Monday, May 29, 2017

Red America--A Field Report

Planting season in Red America.

Field Report, Medford.   A real field, of melons.

Republican and Democrat, Red and Blue, it is well into planting season at latitude 42 North.  Agriculture takes place in farm country, and farm country is red.   I grew up farming with my father and brother on a farm that has been in the family since 1883.

This year I am doing an experiment in low till melon growing.   Normally I bring the field down to bare earth so the melons have no competition from other plants.  This year I left the field grass that was a holdover from prior years, and have planted in the bare strips.

About an acre, just planted to Tuscan Cantaloupes, Orange Honeydews, and Santa Claus melons, looking west across the field toward Table Rock.

Same field, looking south, toward the Rogue River

Three miles from my farm is a general farm and ranch supply store.  They sell things people need to grow food:  work clothes including gloves and boots, hardware, fertilizers, pesticides, herbicides, spray equipment, power tools including chain saws and weed trimmers, fencing material, seeds, baby chicks, pumps, generators, irrigation equipment, auto and trailer parts, and a million other things.  In the midst of this, at a service counter for equipment repairs, they sell political buttons.

These buttons are placed there as un-self-consciously as are gopher traps and metal fence posts.  It is why I have suggested Democrats change their language and messaging on guns and treat guns to something closer to the way they treat alcohol, marijuana, and pornography.   Acknowledge that some people like them, that they are with us, period.  Be pro-gun.  Why?  Because a big hunk of the American people are pro-gun.  Possibly a pro-gun person can put controls on guns, the way alcohol, tobacco, and drugs are regulated, but certainly an anti-gun person cannot, as we have seen.  Controlling guns is like banning alcohol or pre-marital sex.  The control is worse than the problem because it runs up against a fact of life: people like their guns like they like their alcohol and sex.  Under Nancy Reagan "just say no" marijuana was wide open in the underground in Oregon.  Under current Oregon law there is more marijuana, but it is taxed and better controlled.   Alcohol is better controlled in 2017 than it was during prohibition ninety years ago.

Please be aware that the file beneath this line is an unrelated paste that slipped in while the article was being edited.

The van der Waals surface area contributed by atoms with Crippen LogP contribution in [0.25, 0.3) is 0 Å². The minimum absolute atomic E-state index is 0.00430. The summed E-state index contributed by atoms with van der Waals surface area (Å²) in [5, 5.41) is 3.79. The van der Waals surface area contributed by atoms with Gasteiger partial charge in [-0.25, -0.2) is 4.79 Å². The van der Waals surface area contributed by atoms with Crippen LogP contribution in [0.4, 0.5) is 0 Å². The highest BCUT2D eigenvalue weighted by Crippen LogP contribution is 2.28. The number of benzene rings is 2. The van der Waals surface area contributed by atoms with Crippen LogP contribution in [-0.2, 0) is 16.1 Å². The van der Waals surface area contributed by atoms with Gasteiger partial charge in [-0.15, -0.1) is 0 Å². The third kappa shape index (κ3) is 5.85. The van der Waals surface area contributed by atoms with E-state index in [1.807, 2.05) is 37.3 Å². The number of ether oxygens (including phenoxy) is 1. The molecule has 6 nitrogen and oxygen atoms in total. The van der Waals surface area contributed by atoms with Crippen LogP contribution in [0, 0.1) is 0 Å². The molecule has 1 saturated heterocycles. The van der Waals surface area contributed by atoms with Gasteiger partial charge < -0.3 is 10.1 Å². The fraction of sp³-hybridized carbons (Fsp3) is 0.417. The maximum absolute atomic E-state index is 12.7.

Agriculture happens on a schedule of nature, not a schedule of the calendar.  It is a very wet year in Southern Oregon.  Crops are late.  Fields were too wet to work.  The ground was cold.   You cannot plant melon seeds into cool earth--the seeds would just sit there and rot.  This year I got the seeds in the ground May 18-20th, three weeks behind last year.

Photo taken yesterday.  Land worked up poorly but they are up.

The economics of farming have changed in the past 50 years.   In 1967 I earned about $2,000 from an acre of melons, which I split with my younger brother.  Harvard tuition for a year was $1,760.  I sold melons for 17 to 20 cents a pound.  Another way to look at it is that 10,000 pounds of cantaloups, sold wholesale, equalled a Harvard tuition.   Last year I sold melons for 40 cents a pound, and grew about as many as I grew fifty years ago, although expenses are much higher.  I netted some $3,000.   Harvard tuition and fees are now $50,000.   It would take 120,000 pounds of cantaloupes, sold wholesale, to equal it now--12 times as much, but actually more given that expenses for seeds, fertilizer, and fuel to drive the daily load to market is much higher.

August scene: Barbara Saigo picks a vine ripe melon.
Melons are too cheap.  Melons consumers buy today, right now, were picked green, mechanically, from industrial operations and delivered to stores, just like every other day of the year.  They are bland, in the nature of melons picked green, but they are orange and they cut nicely for fruit salads at buffets, and they are cheap.  Consumers have been taught that melons are a cheap, bland commodity.  That sets the price.

Field tested cantaloupes and watermelons.